There’s news this morning that Foreign Affairs Minister Lawrence Cannon plans to meet with U.S. Secretary of State Hillary Clinton next week. This casts the story of Barack Obama’s visit to Ottawa ahead, even before the President sets foot on Parliament Hill.
The real impact of Obama’s visit will only begin to be understood when we start to get a sense of what comes next, like Cannon meeting Clinton, and how the Canadian government builds on these opportunities. The obvious starting point for any Canadian strategy would be to assess and exploit the Obama administration’s shift to multilateralism, or what Clinton calls “smart power.”
When Washington goes through a phase of heightened interested in international institution-building, a middle-sized country like Canada can make its presence felt. Economic and military might are less decisive during these periods, when adept diplomacy and a clear sense of priorities matter. It’s been a long time, though, since Canada’s foreign policy approach seemed purposefully focused, perhaps back to Lloyd Axworthy’s stint as Jean Chrétien’s foreign minister.
The post-World War II period, of course, was the heyday of this sort of smart power in Ottawa. That era’s diplomacy is now legendary, but it wasn’t really all that glamorous. To reach for a mundane example, the diplomat Escott Reid, in his memoirs, recounts how Canadian officials pushed diligently in 1944 for the creation of the International Civil Aviation Organization. Dry stuff—but Ottawa’s efforts to keep the U.S. and Britain at the table prompted Franklin D. Roosevelt, no less, to telegram Winston Churchill to remark that the Canadians “have labored tirelessly to bring us together.”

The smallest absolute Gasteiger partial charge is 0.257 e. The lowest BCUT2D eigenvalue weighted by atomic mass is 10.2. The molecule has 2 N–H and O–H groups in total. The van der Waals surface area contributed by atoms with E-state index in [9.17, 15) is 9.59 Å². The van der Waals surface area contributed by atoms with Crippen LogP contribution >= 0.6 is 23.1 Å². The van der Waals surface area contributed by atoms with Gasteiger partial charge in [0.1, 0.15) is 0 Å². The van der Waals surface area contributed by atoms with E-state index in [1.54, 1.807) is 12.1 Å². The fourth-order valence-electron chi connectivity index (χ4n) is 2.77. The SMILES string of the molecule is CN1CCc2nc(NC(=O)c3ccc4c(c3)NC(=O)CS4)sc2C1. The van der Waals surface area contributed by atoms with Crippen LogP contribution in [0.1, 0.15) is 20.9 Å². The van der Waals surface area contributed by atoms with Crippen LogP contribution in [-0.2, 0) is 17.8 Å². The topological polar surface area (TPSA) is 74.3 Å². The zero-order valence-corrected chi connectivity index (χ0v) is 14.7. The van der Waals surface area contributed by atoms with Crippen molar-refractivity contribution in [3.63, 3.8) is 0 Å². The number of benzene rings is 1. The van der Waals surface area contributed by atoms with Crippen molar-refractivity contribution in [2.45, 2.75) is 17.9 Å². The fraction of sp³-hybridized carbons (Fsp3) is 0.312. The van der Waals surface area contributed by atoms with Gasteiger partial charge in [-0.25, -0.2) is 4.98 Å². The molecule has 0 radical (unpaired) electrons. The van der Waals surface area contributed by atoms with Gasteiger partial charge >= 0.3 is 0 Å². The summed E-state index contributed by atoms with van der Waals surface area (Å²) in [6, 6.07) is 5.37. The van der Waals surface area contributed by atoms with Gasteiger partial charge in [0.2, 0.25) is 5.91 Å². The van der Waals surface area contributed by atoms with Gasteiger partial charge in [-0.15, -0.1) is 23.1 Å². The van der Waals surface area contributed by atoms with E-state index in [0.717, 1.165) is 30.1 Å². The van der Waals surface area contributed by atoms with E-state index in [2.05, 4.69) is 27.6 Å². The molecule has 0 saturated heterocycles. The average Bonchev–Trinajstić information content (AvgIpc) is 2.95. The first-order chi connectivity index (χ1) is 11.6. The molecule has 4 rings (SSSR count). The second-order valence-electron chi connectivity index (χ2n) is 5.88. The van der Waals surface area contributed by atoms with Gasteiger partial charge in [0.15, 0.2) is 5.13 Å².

What international grunt work could Canada throw itself into now to take advantage of the Obama moment, and incrementally build Canada’s stature? The President is clearly interested in a tripartite Canada-U.S.-Mexico deal on energy and environment. The evolution of NATO is also in play, and Canadian credibility, hard won in Afghanistan, should allow us to be heard. Canada’s banking stability during the ongoing financial and crisis should give us standing wherever economic questions are being debated.
So far the Harper government just displayed much of a knack for imaginative opportunism along any of these tracks. But optimism, albeit an imported strain, is in the air here today.